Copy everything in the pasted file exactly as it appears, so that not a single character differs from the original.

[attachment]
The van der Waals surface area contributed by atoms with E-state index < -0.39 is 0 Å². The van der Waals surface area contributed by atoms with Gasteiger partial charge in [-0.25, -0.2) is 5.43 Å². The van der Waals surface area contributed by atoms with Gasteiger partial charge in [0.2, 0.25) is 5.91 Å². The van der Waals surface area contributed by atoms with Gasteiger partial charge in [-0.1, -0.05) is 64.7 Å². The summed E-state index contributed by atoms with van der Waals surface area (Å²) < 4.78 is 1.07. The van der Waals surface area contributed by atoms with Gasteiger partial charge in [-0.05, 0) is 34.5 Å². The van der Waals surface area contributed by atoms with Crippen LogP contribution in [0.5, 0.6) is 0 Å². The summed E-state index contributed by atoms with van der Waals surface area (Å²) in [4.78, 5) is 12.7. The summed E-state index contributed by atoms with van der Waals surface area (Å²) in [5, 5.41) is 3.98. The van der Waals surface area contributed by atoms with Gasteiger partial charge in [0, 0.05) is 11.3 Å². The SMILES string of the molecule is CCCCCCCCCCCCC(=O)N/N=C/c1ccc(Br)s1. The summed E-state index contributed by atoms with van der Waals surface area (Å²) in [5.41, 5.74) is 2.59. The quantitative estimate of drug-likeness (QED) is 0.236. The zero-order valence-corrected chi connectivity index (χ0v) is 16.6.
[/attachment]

The van der Waals surface area contributed by atoms with E-state index < -0.39 is 0 Å². The van der Waals surface area contributed by atoms with Gasteiger partial charge in [-0.25, -0.2) is 5.43 Å². The van der Waals surface area contributed by atoms with Gasteiger partial charge in [0.2, 0.25) is 5.91 Å². The van der Waals surface area contributed by atoms with Gasteiger partial charge in [-0.1, -0.05) is 64.7 Å². The summed E-state index contributed by atoms with van der Waals surface area (Å²) < 4.78 is 1.07. The van der Waals surface area contributed by atoms with Gasteiger partial charge in [-0.05, 0) is 34.5 Å². The van der Waals surface area contributed by atoms with Crippen LogP contribution in [0.5, 0.6) is 0 Å². The summed E-state index contributed by atoms with van der Waals surface area (Å²) in [4.78, 5) is 12.7. The summed E-state index contributed by atoms with van der Waals surface area (Å²) in [5, 5.41) is 3.98. The van der Waals surface area contributed by atoms with Gasteiger partial charge in [0, 0.05) is 11.3 Å². The SMILES string of the molecule is CCCCCCCCCCCCC(=O)N/N=C/c1ccc(Br)s1. The summed E-state index contributed by atoms with van der Waals surface area (Å²) in [5.41, 5.74) is 2.59. The quantitative estimate of drug-likeness (QED) is 0.236. The zero-order valence-corrected chi connectivity index (χ0v) is 16.6.